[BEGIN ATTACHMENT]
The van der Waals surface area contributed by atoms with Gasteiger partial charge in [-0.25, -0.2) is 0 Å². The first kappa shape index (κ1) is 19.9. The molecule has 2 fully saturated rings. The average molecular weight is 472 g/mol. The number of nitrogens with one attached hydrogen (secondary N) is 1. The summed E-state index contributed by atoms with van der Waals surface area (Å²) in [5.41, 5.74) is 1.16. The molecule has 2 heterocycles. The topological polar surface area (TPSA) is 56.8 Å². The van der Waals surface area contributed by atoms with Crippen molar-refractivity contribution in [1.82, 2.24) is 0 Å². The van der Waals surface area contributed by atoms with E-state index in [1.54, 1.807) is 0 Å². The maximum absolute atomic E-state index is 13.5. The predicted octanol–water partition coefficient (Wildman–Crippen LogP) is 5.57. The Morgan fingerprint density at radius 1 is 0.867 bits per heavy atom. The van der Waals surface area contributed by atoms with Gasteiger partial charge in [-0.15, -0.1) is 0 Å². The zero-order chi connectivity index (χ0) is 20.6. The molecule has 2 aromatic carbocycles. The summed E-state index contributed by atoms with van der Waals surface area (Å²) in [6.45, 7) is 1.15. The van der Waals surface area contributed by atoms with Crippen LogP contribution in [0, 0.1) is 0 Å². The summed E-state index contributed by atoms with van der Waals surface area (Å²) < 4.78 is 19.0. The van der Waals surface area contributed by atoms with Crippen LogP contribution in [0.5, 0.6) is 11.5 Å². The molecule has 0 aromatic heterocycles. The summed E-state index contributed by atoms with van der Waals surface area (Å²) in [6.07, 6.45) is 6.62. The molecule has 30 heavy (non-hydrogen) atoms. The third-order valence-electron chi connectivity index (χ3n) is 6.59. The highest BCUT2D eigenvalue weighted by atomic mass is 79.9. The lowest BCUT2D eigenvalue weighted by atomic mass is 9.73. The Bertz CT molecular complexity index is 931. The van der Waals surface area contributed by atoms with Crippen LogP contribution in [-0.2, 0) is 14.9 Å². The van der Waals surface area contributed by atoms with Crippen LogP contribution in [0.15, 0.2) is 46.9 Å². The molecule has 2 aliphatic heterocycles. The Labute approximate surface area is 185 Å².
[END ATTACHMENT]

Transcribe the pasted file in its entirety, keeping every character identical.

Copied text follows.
The van der Waals surface area contributed by atoms with Gasteiger partial charge in [-0.25, -0.2) is 0 Å². The first kappa shape index (κ1) is 19.9. The molecule has 2 fully saturated rings. The average molecular weight is 472 g/mol. The number of nitrogens with one attached hydrogen (secondary N) is 1. The summed E-state index contributed by atoms with van der Waals surface area (Å²) in [5.41, 5.74) is 1.16. The molecule has 2 heterocycles. The topological polar surface area (TPSA) is 56.8 Å². The van der Waals surface area contributed by atoms with Crippen molar-refractivity contribution in [1.82, 2.24) is 0 Å². The van der Waals surface area contributed by atoms with E-state index in [1.54, 1.807) is 0 Å². The maximum absolute atomic E-state index is 13.5. The predicted octanol–water partition coefficient (Wildman–Crippen LogP) is 5.57. The Morgan fingerprint density at radius 1 is 0.867 bits per heavy atom. The van der Waals surface area contributed by atoms with Gasteiger partial charge in [-0.15, -0.1) is 0 Å². The zero-order chi connectivity index (χ0) is 20.6. The molecule has 2 aromatic carbocycles. The summed E-state index contributed by atoms with van der Waals surface area (Å²) in [6.45, 7) is 1.15. The van der Waals surface area contributed by atoms with Crippen LogP contribution in [0, 0.1) is 0 Å². The summed E-state index contributed by atoms with van der Waals surface area (Å²) < 4.78 is 19.0. The van der Waals surface area contributed by atoms with Crippen LogP contribution in [0.5, 0.6) is 11.5 Å². The molecule has 0 aromatic heterocycles. The summed E-state index contributed by atoms with van der Waals surface area (Å²) in [6.07, 6.45) is 6.62. The molecule has 30 heavy (non-hydrogen) atoms. The third-order valence-electron chi connectivity index (χ3n) is 6.59. The highest BCUT2D eigenvalue weighted by atomic mass is 79.9. The lowest BCUT2D eigenvalue weighted by atomic mass is 9.73. The Bertz CT molecular complexity index is 931. The van der Waals surface area contributed by atoms with Crippen LogP contribution in [-0.2, 0) is 14.9 Å². The van der Waals surface area contributed by atoms with Crippen LogP contribution in [0.15, 0.2) is 46.9 Å². The molecule has 2 aliphatic heterocycles. The Labute approximate surface area is 185 Å².